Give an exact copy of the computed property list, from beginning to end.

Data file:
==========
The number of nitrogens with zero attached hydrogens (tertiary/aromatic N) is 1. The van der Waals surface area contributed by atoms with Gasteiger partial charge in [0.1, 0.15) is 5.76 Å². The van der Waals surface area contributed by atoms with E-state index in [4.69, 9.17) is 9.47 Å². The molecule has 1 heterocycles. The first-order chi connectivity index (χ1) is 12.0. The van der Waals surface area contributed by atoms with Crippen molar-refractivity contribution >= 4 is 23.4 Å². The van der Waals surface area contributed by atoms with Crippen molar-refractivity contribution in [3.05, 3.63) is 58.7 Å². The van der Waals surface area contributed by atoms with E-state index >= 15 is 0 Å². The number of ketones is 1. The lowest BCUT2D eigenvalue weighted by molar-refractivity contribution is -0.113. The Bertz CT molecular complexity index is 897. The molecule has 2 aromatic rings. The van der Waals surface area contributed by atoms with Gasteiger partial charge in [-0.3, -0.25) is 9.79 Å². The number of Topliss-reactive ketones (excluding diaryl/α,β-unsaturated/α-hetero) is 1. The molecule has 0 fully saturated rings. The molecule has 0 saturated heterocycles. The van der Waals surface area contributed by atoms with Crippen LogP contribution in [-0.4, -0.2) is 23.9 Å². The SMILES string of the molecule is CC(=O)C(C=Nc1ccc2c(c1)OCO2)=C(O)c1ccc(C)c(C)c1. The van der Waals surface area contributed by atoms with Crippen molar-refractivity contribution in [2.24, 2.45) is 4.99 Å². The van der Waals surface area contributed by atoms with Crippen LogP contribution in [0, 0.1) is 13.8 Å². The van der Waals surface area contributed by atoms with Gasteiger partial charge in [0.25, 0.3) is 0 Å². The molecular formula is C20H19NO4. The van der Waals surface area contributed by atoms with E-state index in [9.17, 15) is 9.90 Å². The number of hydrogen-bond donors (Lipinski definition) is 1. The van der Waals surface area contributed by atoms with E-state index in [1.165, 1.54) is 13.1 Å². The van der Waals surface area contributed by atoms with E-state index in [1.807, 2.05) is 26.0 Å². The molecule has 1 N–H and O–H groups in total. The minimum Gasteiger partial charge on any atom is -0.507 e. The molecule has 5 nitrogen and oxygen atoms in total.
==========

The number of nitrogens with zero attached hydrogens (tertiary/aromatic N) is 1. The van der Waals surface area contributed by atoms with Gasteiger partial charge in [0.1, 0.15) is 5.76 Å². The van der Waals surface area contributed by atoms with E-state index in [4.69, 9.17) is 9.47 Å². The molecule has 1 heterocycles. The first-order chi connectivity index (χ1) is 12.0. The van der Waals surface area contributed by atoms with Crippen molar-refractivity contribution >= 4 is 23.4 Å². The van der Waals surface area contributed by atoms with Crippen molar-refractivity contribution in [3.05, 3.63) is 58.7 Å². The van der Waals surface area contributed by atoms with E-state index >= 15 is 0 Å². The number of ketones is 1. The lowest BCUT2D eigenvalue weighted by molar-refractivity contribution is -0.113. The Bertz CT molecular complexity index is 897. The molecule has 2 aromatic rings. The van der Waals surface area contributed by atoms with Gasteiger partial charge in [-0.3, -0.25) is 9.79 Å². The number of Topliss-reactive ketones (excluding diaryl/α,β-unsaturated/α-hetero) is 1. The molecule has 0 fully saturated rings. The molecule has 0 saturated heterocycles. The van der Waals surface area contributed by atoms with Crippen LogP contribution in [-0.4, -0.2) is 23.9 Å². The SMILES string of the molecule is CC(=O)C(C=Nc1ccc2c(c1)OCO2)=C(O)c1ccc(C)c(C)c1. The van der Waals surface area contributed by atoms with Crippen molar-refractivity contribution in [2.24, 2.45) is 4.99 Å². The van der Waals surface area contributed by atoms with Crippen LogP contribution in [0, 0.1) is 13.8 Å². The van der Waals surface area contributed by atoms with Gasteiger partial charge in [0.25, 0.3) is 0 Å². The molecular formula is C20H19NO4. The van der Waals surface area contributed by atoms with E-state index in [9.17, 15) is 9.90 Å². The number of hydrogen-bond donors (Lipinski definition) is 1. The van der Waals surface area contributed by atoms with E-state index in [1.165, 1.54) is 13.1 Å². The van der Waals surface area contributed by atoms with E-state index in [1.807, 2.05) is 26.0 Å². The molecule has 1 N–H and O–H groups in total. The minimum Gasteiger partial charge on any atom is -0.507 e. The molecule has 5 nitrogen and oxygen atoms in total.